Public Transport for a Relaxed Journey

For a more relaxed ride, scheduled coaches and trains serve Fort William and the surrounding region. From major hubs like Edinburgh and Glasgow, Citylink and ScotRail services route through the southern Highlands showcasing mesmerising scenery out the window. The train from Glasgow or Edinburgh takes around 5-6 hours but allows you to sit back and soak up spectacular sights along the way. Some choose to bring their own bicycle or rent one in Fort William to pedal the last few miles from the station into the heart of Glen Nevis. This active option allows you to journey through the area under your own power. Another alternative is to hike directly into the valley on long distance walking routes like the West Highland Way which finishes in Glen Nevis after 96 miles passing through rugged wilderness. Trekking parts of the trail is an immersive way to arrive straight into the landscape. For most, arriving first by train, bus or car then exploring on foot or bike is ideal. Alight at Fort William station or bus depot then use local taxis or buses to reach campsites in Glen Nevis just two miles away. Some facilities offer shuttle services during peak periods - check directly for availability. Travelling by public transport allows you to sit back, meet fellow travellers, and soak up spectacular sights along the way.


Campervanning through the Highlands

Many road-trippers opt to tour Scotland in the ultimate freedom machine - a campervan or motorhome. Meandering through the Highlands on wheels allows you to chase the best views, most secluded overnight stopovers, and everything in between. You can cruise the famous North Coast 500 route or make your own path navigating single track roads and epic mountain passes. Facilities in Glen Nevis cater for self-contained vans with electric hook-ups, waste disposal points, and freshwater taps. The scenic drive from Glasgow or Edinburgh takes around 3 hours but build in plenty of extra time for photo stops, short walks, and other impromptu adventures. Travelling and camping by campervan or motorhome provides door-to-door transport without sacrificing comfort or the flexibility to roam wherever you please.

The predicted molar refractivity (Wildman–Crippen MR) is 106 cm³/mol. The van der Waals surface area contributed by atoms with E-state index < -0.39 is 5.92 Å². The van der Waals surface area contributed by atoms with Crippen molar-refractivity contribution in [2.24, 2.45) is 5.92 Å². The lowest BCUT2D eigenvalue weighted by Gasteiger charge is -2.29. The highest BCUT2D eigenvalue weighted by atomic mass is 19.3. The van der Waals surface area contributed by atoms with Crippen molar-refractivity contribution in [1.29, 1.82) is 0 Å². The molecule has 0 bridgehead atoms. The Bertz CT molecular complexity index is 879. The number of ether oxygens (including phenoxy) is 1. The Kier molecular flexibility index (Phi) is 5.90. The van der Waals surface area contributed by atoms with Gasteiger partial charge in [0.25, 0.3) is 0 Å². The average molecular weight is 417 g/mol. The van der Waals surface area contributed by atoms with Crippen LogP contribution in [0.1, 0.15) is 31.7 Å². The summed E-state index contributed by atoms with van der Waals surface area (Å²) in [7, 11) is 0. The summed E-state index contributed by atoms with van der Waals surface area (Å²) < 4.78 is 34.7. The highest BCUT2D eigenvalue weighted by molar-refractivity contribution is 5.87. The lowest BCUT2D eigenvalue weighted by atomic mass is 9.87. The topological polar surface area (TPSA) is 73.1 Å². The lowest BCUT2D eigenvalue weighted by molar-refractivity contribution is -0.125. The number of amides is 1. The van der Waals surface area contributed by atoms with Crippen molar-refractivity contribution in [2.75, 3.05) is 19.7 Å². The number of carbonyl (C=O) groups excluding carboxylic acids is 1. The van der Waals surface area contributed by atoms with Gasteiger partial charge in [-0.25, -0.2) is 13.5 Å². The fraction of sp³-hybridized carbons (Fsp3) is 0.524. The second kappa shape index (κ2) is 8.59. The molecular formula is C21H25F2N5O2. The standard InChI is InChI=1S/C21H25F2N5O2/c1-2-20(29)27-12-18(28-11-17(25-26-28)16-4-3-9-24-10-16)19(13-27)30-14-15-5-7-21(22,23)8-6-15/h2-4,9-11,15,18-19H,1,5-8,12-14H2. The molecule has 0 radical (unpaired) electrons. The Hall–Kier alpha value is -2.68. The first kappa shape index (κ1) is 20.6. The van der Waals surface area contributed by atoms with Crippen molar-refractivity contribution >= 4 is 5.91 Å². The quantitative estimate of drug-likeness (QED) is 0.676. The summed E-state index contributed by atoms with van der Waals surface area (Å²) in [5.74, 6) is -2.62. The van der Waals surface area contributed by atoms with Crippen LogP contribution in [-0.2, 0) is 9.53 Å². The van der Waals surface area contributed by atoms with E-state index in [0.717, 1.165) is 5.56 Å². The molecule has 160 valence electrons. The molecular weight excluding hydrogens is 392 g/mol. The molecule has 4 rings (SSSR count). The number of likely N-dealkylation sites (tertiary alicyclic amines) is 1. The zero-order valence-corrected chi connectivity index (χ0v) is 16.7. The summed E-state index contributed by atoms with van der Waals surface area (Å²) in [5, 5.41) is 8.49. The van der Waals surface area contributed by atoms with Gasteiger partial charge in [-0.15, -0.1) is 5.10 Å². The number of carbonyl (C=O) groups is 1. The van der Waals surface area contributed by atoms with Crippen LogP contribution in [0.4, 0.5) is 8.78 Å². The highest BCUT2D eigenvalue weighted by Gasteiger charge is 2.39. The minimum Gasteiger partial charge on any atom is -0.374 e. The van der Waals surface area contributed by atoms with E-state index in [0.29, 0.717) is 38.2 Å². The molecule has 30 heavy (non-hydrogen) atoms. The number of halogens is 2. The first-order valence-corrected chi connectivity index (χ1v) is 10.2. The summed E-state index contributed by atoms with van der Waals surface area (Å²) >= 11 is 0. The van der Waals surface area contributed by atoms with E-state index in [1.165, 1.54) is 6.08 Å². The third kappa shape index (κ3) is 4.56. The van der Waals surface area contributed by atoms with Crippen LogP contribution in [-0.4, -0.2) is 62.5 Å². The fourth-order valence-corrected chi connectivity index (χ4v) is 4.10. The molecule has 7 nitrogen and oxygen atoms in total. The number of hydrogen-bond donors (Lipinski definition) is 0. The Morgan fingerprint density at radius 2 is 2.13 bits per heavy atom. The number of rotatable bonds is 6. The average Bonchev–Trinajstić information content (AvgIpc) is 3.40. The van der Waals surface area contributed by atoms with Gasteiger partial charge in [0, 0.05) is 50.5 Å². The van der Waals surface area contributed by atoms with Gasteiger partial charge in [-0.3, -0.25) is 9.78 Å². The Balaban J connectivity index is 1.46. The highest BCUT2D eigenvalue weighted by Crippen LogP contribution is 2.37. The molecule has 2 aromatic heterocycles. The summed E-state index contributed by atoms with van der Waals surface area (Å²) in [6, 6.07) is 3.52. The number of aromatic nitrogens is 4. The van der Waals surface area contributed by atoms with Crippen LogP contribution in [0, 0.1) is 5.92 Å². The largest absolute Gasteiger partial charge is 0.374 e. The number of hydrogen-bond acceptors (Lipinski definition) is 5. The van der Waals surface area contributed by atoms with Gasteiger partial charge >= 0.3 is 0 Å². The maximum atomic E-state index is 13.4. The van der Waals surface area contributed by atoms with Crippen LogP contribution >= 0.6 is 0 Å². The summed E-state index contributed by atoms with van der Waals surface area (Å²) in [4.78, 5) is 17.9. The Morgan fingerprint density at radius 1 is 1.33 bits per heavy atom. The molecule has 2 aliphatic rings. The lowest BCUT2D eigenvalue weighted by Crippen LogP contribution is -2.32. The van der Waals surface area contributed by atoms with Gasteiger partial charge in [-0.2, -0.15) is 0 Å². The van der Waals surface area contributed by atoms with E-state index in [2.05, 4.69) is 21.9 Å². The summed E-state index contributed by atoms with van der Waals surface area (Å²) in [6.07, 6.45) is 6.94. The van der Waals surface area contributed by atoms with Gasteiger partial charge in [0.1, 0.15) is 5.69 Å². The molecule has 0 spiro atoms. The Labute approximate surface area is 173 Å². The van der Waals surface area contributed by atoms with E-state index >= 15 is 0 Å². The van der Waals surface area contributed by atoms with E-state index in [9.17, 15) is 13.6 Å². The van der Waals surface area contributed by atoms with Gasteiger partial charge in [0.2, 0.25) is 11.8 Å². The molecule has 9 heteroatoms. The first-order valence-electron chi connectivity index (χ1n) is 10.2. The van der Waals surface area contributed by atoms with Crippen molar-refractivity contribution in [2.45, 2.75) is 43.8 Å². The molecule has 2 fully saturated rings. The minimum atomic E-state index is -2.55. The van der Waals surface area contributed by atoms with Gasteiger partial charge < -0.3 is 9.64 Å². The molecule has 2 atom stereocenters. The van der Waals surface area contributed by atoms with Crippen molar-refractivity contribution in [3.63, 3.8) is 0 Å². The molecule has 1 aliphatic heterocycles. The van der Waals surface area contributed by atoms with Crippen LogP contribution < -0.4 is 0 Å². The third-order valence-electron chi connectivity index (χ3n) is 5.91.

Active Alternatives: Cycle or Hike Your Way  

For the more intrepid, pedal power or foot power are rewarding lower carbon choices. Cycling is an ever-popular way to immerse yourself in the dramatic landscapes of the Highlands. Well-marked, scenic routes like the Caledonia Way and the Fort William to Glen Nevis cycle path take you on traffic-free trails from Fort William right to the doorstep of the glen. Many campers choose to bring or rent bikes for full or partial journeys. Passing deep blue lochs, forest trails and mountain ridges under your own steam is exhilarating. Keen hikers can trek directly into the valley on long distance walking paths like the epic 96 mile West Highland Way which finishes in Glen Nevis. Tackling parts of the trail allows you to arrive straight into the landscape under your own power. However you choose to arrive, navigating by bike, boots or blade will recharge your senses.


By whichever means you choose to get there, the magnificent vistas and tranquil valleys of Glen Nevis are worth the effort. Journeying into the heart of the Highlands is an experience unto itself before even pitching your tent under the watchful gaze of Ben Nevis. An outdoor paradise awaits to restore body, mind and soul. Start planning your trip to this special pocket of Scottish wilderness.

Peak district waterfalls. An image of a waterfall in the Peak District

Camping Etiquette and Rules

Responsible camping is crucial to preserving the natural environment and ensuring campsites are enjoyable for everyone. Glen Nevis campgrounds require visitors to follow some rules:

  • Leave no trace - take all litter with you and leave your pitch as you found it
  • Keep noise to a minimum especially overnight from 10 pm
  • Extinguish fires fully and carefully 
  • Adhere to check-in and check-out times
  • Keep dogs under control and clean up dog waste
  • Park considerately within pitch boundaries
  • Respect facilities like kitchens and washrooms
  • No fireworks or unauthorised drones

By being a conscientious camper, we can protect spectacular places like Glen Nevis for the future. Check individual sites for their full camping policies.


Peak district waterfalls. An image of a waterfall in the Peak District